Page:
Northumberland Folk by Jonny Hannah

This post is sponsored.

Northumberland Folk takes place across Museums Northumberland’s four sites – Woodhorn Museum, Hexham Old Gaol, Berwick Museum and Art Gallery and Morpeth Chantry Bagpipe Museum.

I was fortunate to be able to visit 3 of the exhibitions (minus Berwick as it is too far for me) and each of the collections looks at folk stories from the local people.

I first visited Woodhorn where I saw Jonny Hannah’s Darktown Miners Social Club.

Woodhorn

Obviously the illustrator has drawn upon miners history, looking at the miner’s clubs, coal and community bands.

Personally, I am really interested in North East mining history because I love to know all about my heritage. Having been a visitor of Woodhorn previous and knowing a lot about the gala, banners and how the mining community lived- I found Jonny Hannah’s work to be a creative enforcement of what I already knew.

Because the collection is in a brightened up white room, the red, blue, yellow, black colours that appear to be a theme in the works are really vivid. I liked The Coal Queen, a reference to the miner’s picnic where a local lass would go to the picnic in her best frock and would be crowned the Coal Queen.

I also liked the Duke Ellington Colliery Miners Helmets, they are a selection of laser cut and painted helmets, inspired by songs that miners would dance too.

As you walk out of the exhibition, look out for Together- eight painted panels outside. Which is a beautiful piece about working together and making our world function.

Next , I visited Hexham Gaol where I saw Hexham Miscellany.

Hexham Old Gaol

This collection is a visual feast, using research from the community and the Hexham Courant Archive Jonny Hannah as created drawings from the stories. I must admit I was really shocked to hear how rebellious the Hexham people were.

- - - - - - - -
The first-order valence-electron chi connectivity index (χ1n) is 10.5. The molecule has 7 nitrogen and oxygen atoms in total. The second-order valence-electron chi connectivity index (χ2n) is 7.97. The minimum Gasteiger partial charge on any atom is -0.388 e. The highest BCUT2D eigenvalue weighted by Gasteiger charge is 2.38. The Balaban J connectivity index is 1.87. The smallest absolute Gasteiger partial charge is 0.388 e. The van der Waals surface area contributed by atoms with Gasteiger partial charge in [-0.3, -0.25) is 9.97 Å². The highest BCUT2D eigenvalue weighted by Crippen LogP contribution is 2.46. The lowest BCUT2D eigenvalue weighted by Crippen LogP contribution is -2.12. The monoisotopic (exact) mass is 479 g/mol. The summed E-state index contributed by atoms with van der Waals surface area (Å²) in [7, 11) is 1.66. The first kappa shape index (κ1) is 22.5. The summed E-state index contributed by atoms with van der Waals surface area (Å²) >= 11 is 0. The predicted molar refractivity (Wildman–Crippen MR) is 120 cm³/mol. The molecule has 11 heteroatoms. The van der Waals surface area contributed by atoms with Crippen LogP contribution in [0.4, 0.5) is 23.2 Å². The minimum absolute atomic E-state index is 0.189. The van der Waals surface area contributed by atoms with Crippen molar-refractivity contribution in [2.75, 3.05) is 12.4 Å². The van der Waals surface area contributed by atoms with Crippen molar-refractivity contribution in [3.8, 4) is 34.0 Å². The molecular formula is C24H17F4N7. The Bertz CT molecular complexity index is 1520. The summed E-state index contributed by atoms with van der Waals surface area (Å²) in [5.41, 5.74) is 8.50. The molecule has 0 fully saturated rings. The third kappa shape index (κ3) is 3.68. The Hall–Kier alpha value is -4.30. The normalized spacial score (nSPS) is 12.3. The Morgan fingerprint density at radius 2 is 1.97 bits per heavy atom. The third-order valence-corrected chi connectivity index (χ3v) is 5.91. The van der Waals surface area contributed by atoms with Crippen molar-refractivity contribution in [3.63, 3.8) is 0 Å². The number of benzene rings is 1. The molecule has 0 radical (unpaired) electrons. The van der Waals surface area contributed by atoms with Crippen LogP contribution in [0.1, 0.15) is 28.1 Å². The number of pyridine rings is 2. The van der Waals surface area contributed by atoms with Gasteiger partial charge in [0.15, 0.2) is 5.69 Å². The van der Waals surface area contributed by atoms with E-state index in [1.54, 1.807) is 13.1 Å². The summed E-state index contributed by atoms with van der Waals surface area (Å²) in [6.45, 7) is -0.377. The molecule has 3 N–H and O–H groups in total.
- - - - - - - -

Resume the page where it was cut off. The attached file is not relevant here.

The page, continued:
I was interested to learn about the countess of derwentwater, looking at the folk totem I don’t really know who the countess was. Nor does anybody else for that matter. Apparently she was evicted from Dilston Castle for claiming her rights as a countess.

I had never heard about Joe the Quilter, who was a hermit of Warden- he made quilts for society and had lots of money. Now after his wife died he started to invite strangers into his house and one day in 1826 he was found dead. Someone (we don’t know who) stabbed him.

I finally got to see the Allendale Wolf, I have heard of many sittings in and around Hexham and I finally saw it at Hexham Gaol.

The final collection that I visited was Cocks’ Medley and Rant at Morpeth Bagpipe Museum. I have been to Morpeth many times but never been to see the Bagpipes, who knew that Morpeth was so musical?

When you walk into exhibition upstairs in the museum, you are aware of the musical delights that Morpeth has had to offer. Museum founder William Cocks is the main theme in the collection as we see him sit by the fire place with his skeletal companion, and the illustrated ensemble includes artists and wizards, wonder women and rogues.

I interviewed Jonny Hannah , the illustrator who was commissioned to create work for Museums Northumberland on my podcast.

Gemma’s Journey

Northumberland Folk is on till 31st October 2021. For more information visit https://museumsnorthumberland.org.uk/

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